Michael Tomasky and John Avlon on Whether the Gingrich Campaign Is Done
Florida Primary Shows It’s Over With Mitt the Victor Over Newt
by Michael Tomasky
If Newt says he’ll go on, then he’ll go on. For a while. But eventually, this is going to get embarrassing—and he will drop out, sooner rather than later, says Michael Tomasky.
Yes—this is basically over now. Mitt Romney’s decisive win in Florida proved two things. First, that there aren’t quite enough insurgent/Tea Party–type voters just yet in the GOP primary electorate to disrupt the “next in line” thesis, which has held for Republicans since 1968. Second, that $16 million worth of (mostly) attack ads does indeed make a difference.
On the first point, the central dramatic question of this whole primary season has been and is whether the insurgent voters had come to outnumber the establishment voters. It seemed for a time, as Donald Trump and Michele Bachmann and Herman Cain and so on led the polls temporarily, that the insurgents’ year had finally arrived. But it apparently has not. This is still a dynamic to watch in future elections, though. If Barack Obama is reelected, then in 2016 we’ll have a situation in which the GOP, after four more years of minority-status recriminations, will be fighting its civil war at the primary ballot box. You might have a Jon Huntsman or a Chris Christie representing the establishment wing, and, oh, a certain former half-term governor (she’s only 47) as the insurgent standard-bearer. I’m already looking forward to that one! But for now, next-in-line holds.
On the second point, we cannot forget that money matters. My colleague John Avlon made the case about the remorseless effectiveness of Romney’s attack campaignpersuasively Tuesday morning. And the point is not merely about Florida, which Avlon was describing. It is that going forward, wherever and whenever Newt Gingrich seems to be emerging as any kind of threat to Romney, establishment, anti-Gingrich money can be hustled up in a hurry to crush him like a grape.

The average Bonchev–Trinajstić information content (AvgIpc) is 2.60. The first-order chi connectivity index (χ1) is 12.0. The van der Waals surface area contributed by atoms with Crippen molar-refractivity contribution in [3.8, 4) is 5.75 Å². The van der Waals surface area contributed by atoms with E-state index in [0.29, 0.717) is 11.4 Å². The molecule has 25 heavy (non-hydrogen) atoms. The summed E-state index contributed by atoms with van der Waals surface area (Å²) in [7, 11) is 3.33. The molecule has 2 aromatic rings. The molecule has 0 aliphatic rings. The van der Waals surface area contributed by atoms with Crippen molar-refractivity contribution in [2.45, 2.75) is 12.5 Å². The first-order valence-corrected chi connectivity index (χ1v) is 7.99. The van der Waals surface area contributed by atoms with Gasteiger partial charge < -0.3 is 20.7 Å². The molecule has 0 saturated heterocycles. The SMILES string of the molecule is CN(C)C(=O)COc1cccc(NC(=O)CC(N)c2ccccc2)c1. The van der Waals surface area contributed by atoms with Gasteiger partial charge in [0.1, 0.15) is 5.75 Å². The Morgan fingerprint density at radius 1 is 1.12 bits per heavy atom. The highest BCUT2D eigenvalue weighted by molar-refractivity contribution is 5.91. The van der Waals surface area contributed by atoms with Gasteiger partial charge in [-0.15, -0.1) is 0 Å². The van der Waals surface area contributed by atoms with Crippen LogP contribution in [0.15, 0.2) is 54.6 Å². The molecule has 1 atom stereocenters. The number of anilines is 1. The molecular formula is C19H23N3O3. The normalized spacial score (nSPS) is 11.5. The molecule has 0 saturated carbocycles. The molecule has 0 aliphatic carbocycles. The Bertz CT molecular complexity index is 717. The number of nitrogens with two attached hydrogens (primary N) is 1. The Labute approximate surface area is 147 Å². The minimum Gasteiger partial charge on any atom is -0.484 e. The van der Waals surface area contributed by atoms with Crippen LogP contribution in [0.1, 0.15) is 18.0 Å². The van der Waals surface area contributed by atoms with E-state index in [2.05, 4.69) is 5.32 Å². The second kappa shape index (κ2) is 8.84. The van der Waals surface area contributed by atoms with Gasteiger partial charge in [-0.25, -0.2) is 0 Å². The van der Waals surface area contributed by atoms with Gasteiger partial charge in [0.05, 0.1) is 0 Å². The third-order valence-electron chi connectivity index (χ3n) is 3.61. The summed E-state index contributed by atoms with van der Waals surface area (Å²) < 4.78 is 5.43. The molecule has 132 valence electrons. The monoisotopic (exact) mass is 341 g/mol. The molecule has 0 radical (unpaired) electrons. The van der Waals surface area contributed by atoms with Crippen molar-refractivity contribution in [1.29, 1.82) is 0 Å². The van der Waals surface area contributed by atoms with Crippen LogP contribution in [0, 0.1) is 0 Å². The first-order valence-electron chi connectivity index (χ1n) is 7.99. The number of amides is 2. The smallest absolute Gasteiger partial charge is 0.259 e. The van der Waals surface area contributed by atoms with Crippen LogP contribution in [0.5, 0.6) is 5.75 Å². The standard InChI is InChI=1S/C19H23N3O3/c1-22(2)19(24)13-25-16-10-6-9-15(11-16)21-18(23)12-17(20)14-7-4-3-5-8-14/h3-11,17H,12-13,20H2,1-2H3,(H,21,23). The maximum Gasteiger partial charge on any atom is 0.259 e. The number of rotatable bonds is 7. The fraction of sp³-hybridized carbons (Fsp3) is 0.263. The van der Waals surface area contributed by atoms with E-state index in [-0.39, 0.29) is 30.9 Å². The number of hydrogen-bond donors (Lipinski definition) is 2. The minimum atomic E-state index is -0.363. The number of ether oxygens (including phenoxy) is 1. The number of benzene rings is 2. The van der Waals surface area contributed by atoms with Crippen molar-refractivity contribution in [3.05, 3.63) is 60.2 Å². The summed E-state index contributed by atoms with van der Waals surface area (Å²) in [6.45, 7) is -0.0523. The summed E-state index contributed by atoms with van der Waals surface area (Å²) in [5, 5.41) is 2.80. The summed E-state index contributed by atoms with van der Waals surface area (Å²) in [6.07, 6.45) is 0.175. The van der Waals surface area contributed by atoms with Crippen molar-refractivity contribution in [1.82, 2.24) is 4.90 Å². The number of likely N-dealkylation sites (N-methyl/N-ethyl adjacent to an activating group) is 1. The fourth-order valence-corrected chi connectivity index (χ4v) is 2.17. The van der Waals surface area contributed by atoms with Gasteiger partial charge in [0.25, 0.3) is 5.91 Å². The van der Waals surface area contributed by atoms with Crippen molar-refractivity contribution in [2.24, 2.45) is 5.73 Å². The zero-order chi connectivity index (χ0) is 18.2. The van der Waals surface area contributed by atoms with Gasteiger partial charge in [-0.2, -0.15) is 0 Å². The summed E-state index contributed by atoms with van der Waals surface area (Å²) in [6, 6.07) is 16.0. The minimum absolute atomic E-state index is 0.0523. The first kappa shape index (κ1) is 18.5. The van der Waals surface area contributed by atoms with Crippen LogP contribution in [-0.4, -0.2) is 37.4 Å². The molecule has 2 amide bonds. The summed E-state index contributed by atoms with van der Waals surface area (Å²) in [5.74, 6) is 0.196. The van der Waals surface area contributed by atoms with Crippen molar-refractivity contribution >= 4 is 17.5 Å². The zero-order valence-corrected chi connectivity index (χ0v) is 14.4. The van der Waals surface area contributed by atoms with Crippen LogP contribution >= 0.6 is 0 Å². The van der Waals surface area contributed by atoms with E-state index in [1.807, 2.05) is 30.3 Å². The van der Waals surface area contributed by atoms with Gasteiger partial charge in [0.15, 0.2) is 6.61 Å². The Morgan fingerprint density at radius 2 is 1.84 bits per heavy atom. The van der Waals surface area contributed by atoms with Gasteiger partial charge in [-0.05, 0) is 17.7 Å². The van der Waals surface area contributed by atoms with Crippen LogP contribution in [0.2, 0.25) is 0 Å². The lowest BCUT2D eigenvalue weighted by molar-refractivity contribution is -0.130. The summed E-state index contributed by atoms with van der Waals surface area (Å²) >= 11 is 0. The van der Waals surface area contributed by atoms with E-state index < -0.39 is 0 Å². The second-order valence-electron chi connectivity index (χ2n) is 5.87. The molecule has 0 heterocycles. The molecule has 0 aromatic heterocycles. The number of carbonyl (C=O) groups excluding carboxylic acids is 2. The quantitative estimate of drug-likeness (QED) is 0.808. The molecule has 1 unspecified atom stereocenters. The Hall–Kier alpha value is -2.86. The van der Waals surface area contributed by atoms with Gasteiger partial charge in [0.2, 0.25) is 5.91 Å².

Romney is being portrayed as having locked up the Republican nomination with his Florida victory, but he’s a long way from the 1,144 delegates needed to clinch it, and voters in other states deserve to be heard.
Yes, Mitt Romney had a big win in Florida last night. He’s won two of the first four primary states, totaling 84 delegates to date. But he needs 1,144 to clinch the Republican nomination—he’s just 7 percent of the way there. So call off the coronation—give people in the other 46 states a chance to vote.
“We’re in the first quarter,” says John Brabender, chief aide to Rick Santorum, responding to suggestions that the race is over with a simple, “Are you kidding?” Likewise, Team Newt and Ron Paul’s campaign have sworn to carry this fight on.
And while momentum and money and media perception are all very important, in the end math matters the most when it comes to capturing the nomination. And it is mathematically impossible for any candidate to win the requisite number of delegates until late April or early May. So unless the other candidates cede the field entirely,there will be a contest. And given the debates still going on inside the GOP, that’s healthy.